By Rachael Parkin
The Coppermines Valley, home to The Coppermines Lakes Cottages, is not only awe-inspiringly beautiful, but it is also important in a national context, being part of the newly listed UNESCO World Heritage Site, included in The Schedule of Ancient Monuments and is also a Site of Special Scientific Interest. Now the valley has become even more special having recently become home to the Coppermines Conservation Area.
The owner and founder of the Coppermines Lakes Cottages, Philip Johnston, acquired 65 acres of fell-side towards the southern end of the Coppermines Valley known as Foul Scrow. Since its acquisition in 2018, the level of grazing by animals has been dramatically reduced; allowing hundreds of seedlings of various trees, shrubs and plants to take hold. The aim of the conservation area is to allow and encourage rewilding.
Rewilding is the natural restoration of the land, encouraging more biodiversity in terms of plant, animal and insect life. It enables nature to take care of itself and encourages a balance between people and nature. Following steps to encourage rewilding, juniper, birch, alder and willows are now all to be found on the site with hundreds of new seedlings becoming established. Diverse flora, including the charmingly named, sneezewort, meadowsweet, yellow pimpernel, bog asphodel and quaking grass (which all sound like they would be at home flourishing in the grounds of Hogwarts) are all be found thriving on this modestly-sized patch of Cumbrian hillside.
The area is also rapidly becoming increasingly valuable to local wildlife, with a far more diverse range of birds and insects to be found here than on the average, heavily grazed, fell-side. A recent report conducted by South Lakes Ecology identified ten species of bird during one visit alone including the willow warbler, tree pipit, redpoll and whitethroat. And it’s not just our feathered friends who are benefitting; four species of bumblebee were found to be making the Scrow their home as well as the small pearl-bordered fritillary butterfly whose numbers are in decline elsewhere in the UK. Insects such as the buff-tailed bumblebee require a wide variety of wildflowers that blossom sequentially throughout the year – something that is often lacking on land where grazing is present, but which can be increasingly found amongst the regenerating vegetation throughout the Scrow.
The Coppermines Conservation Area has another very important function. During the 2009 “rain event” during which there was exceptionally prolonged and heavy rainfall, thousands of tonnes of earth was washed down the mountainside. This not only caused erosion to the fell-side but as a consequence the displaced earth then ended up in becks and streams, including Church Beck which runs from up in the Coppermines Valley to down into the village of Coniston, causing blockages and contributing to flooding. One of the main aims of the conservation area is to dramatically reduce future earth slippage. Scrub and tree restoration, and the root network which develops as a consequence slows the flow of water throughout the site. The slowing of the flow of water as it descends from the higher ground towards lower, populated areas via upstream land management methods has been shown to be vital in helping to prevent flooding during periods of sustained heavy rain like that which was seen in 2009.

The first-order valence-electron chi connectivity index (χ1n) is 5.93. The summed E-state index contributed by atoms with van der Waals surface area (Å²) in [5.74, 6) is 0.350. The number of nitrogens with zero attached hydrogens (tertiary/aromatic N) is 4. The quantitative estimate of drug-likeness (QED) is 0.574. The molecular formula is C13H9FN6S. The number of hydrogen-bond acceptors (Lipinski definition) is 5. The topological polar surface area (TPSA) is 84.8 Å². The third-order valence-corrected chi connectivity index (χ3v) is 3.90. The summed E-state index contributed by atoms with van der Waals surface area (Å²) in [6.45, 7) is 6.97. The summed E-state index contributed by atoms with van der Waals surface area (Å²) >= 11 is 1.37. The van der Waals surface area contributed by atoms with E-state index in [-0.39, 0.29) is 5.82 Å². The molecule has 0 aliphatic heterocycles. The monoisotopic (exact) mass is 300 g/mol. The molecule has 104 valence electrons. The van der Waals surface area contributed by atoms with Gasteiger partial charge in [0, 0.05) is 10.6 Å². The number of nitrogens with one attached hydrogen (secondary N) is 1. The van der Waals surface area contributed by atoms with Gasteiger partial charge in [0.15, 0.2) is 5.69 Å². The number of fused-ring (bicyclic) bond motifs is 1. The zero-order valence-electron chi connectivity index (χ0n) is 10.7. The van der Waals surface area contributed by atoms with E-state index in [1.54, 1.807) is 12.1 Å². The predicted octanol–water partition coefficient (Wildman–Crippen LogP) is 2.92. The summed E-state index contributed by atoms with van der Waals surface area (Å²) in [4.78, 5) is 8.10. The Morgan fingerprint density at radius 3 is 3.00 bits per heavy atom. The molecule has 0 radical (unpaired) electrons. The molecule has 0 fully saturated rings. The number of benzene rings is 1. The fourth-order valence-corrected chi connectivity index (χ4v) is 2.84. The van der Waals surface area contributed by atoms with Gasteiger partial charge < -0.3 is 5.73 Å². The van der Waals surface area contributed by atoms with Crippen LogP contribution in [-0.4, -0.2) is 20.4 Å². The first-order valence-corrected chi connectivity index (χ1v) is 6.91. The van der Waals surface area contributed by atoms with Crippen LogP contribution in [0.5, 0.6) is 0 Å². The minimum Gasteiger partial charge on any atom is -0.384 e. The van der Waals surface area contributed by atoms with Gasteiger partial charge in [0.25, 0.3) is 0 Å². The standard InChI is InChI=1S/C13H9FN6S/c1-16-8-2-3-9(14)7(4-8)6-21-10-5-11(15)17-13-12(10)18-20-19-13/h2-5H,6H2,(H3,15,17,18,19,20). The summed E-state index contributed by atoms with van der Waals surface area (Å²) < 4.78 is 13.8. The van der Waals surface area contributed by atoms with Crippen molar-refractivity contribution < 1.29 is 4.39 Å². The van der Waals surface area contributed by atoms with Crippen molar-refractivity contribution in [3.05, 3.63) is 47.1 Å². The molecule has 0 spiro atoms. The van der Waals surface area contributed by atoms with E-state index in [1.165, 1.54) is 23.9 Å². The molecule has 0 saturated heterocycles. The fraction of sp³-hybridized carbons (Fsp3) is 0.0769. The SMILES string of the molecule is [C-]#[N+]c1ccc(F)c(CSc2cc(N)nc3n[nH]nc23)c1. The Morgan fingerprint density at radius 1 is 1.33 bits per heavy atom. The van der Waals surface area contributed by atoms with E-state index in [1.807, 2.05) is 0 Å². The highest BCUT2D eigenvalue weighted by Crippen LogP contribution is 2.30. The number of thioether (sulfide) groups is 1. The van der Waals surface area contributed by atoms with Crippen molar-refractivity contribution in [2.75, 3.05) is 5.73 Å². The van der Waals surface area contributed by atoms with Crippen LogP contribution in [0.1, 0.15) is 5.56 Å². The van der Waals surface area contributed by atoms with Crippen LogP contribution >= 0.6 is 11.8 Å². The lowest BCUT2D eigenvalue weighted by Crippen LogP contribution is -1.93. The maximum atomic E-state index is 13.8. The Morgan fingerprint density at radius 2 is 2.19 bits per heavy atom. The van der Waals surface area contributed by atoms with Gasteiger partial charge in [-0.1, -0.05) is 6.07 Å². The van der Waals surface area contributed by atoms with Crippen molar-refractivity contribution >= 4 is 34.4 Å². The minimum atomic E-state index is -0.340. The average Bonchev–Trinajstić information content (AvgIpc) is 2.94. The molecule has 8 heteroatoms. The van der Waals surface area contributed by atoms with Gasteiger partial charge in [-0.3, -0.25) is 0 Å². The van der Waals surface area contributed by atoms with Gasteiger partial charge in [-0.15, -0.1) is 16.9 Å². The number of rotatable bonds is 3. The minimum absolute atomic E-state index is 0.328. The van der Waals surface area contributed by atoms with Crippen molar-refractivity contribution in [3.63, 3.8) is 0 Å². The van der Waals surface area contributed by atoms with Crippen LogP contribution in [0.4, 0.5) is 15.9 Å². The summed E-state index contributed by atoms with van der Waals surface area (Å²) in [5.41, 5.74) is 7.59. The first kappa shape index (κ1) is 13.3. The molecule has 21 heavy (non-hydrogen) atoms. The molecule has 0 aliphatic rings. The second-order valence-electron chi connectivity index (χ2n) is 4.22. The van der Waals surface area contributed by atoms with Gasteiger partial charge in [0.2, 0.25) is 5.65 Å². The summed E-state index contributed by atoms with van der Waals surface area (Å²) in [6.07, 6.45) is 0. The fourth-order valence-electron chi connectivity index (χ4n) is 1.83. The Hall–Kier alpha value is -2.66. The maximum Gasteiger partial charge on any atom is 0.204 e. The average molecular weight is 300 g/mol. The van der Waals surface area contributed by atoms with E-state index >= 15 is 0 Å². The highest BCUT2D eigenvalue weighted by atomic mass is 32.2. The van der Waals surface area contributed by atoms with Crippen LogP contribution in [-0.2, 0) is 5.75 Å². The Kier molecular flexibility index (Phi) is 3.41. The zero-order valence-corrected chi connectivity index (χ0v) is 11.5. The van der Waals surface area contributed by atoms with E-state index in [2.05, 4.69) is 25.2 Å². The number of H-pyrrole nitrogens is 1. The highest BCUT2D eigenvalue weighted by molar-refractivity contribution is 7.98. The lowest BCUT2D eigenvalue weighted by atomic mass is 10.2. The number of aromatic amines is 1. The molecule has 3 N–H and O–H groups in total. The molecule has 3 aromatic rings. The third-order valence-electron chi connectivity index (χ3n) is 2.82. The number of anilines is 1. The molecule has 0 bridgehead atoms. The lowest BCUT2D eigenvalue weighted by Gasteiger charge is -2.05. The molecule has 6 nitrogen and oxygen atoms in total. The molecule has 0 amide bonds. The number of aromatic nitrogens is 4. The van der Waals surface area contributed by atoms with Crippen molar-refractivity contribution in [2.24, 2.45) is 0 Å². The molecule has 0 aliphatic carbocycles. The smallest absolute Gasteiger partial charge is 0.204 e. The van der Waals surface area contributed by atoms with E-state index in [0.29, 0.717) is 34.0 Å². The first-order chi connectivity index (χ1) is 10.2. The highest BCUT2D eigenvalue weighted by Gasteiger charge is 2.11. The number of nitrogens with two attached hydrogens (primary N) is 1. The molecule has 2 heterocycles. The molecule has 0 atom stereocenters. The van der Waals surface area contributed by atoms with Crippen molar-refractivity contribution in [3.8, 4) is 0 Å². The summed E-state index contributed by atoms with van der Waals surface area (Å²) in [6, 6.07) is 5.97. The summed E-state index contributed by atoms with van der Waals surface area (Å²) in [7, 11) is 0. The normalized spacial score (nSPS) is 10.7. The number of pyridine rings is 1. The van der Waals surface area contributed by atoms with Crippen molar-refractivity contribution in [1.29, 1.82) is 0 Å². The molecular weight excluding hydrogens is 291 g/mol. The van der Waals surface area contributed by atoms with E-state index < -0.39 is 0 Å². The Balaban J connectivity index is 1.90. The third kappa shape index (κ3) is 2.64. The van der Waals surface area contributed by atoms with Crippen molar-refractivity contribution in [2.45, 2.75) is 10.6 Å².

The Scrow has an even bigger role to play however in the long-term future of our world. Rewilding is increasingly being understood as having a vitally important role in decarbonising the UK. Plants, trees and all vegetation play a vital role in reducing levels of carbon dioxide in the atmosphere. By encouraging a diverse range of vegetation and plants which absorb atmospheric co2 for photosynthesis this, in turn, all contribute to reducing the greenhouse gases warming the planet. With projects such as the Coppermines Conservation Area, whilst on a small scale individually, it is hoped that combined together they can contribute to ensuring that the outlook for our planet is a positive one.
The future of the conservation area looks bright; the longer the land goes without grazing the more biodiverse it will become. Planned deer fences will help protect the area even further and planting of additional varieties of trees and shrubs such as hazel, wild cherry and wych elm can provide new habitats for colonisation by even more species of insects and birds.
Everyone is welcome to visit the Coppermines Conservation Area and enjoy this unique corner of the Lakes for themselves. A public footpath runs across the site and whilst there is the “right to roam” throughout the fell-side it is important that visitors please stick to the footpath as much as possible to avoid trampling the seedlings and damaging the regeneration of the precious vegetation.
In the years to come it is hoped that the Coppermines Conservation Area will provide a template to demonstrate just what can be achieved by allowing and encouraging natural rejuvenation of the land and inspire other landowners. The long term aim is that the area will continue to thrive and flourish and function as a place from which wildlife, the landscape, the community and visitors can all benefit for years to come.